January 14, 2015 Reverb (Movie Review)
Reverb is a short film, directed by Samantha Paradise (Plugged 2013, Conscious 2013) and distributed by Kharybdis Films (Pisces 2010, Plugged 2013). Reverb premiered at the Nightmare Before Christmas: An Evening of Short Films on the 20th December 2014 in Philadelphia. Starring Amy Frear (Grassroots 2012, Maya 2013) as Helia, a young woman living alone in an isolated but scenic place. Her daily routine is the same: she gets out of bed, puts on her bunny slippers, drinks coffee, brushes her teeth, takes her medication, and gets on with her day. At the beginning of the film she speaks to friends on her cell phone about her recent break up with her boyfriend, which she initially says is amicable. Each night she receives a call on her cell from ‘Cupcake’, which she does not answer.
Helia starts hearing noises outside but cant seem to find the source. As the days progress she begins telling her friends that her ex boyfriend took the breakup badly. Each night she gets less sleep and is disturbed by phone calls, and strange noises. Banging sounds in her closet reveal to the viewer a mysterious man’s bloodied and lifeless body in her closet, but it is unclear whether or not she sees it there. That night, the strange noises are accompanied by more phone calls and a hooded prowler outside. Fortunately he disappears and Helia goes back to sleep. The next morning her boyfriend, “Cupcake” (Brian Dunn, Hayride: A Haunted Attraction 2014, ImagiGARY 2015) comes to visit Helia, concerned about some text and photo messages he has received that appear to show Helia in compromising positions. It appears that Cupcake isn’t the boyfriend she broke up with, or she is placating him as she bakes cakes.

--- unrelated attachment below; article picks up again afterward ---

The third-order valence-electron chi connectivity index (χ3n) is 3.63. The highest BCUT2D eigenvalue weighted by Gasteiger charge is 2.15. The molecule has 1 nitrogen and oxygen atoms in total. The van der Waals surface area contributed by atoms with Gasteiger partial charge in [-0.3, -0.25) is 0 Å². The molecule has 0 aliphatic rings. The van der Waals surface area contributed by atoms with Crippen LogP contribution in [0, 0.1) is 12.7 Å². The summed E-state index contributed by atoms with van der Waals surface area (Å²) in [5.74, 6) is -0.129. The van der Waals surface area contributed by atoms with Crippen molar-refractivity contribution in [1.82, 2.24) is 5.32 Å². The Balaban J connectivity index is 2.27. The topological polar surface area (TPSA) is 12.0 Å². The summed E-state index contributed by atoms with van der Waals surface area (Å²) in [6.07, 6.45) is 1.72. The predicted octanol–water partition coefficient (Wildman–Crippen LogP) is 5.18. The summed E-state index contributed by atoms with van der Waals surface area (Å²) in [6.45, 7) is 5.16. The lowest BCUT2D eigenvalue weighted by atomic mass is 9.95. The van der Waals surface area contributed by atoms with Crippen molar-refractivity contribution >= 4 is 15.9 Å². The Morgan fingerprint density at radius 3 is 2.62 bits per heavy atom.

Helia tries to explain herself to Cupcake but her behavior grows increasingly stranger, and she reverts back to an almost childlike state. It is then at the films final moments that all the pieces of the puzzle fall together, revealing disturbing truths about Helia, Cupcake, and her fascination with baking. Only two actors appear in Reverb, Helia and Cupcake, each having to portray the depth of their character in a short time frame. Reverb provides a full story arc in 16 minutes, which is difficult to achieve; like a drabble in film form. A well thought-out story that makes full use of the edginess of Helia’s solitude, and maintains an even, yet fast pace from beginning to end. Some parts are slightly exaggerated, but exceptionally written, shot, and directed. Definitely one to keep an eye on, Ms. Paradise is headed for a bright future. CrypticRock scores Reverb 4 out of 5.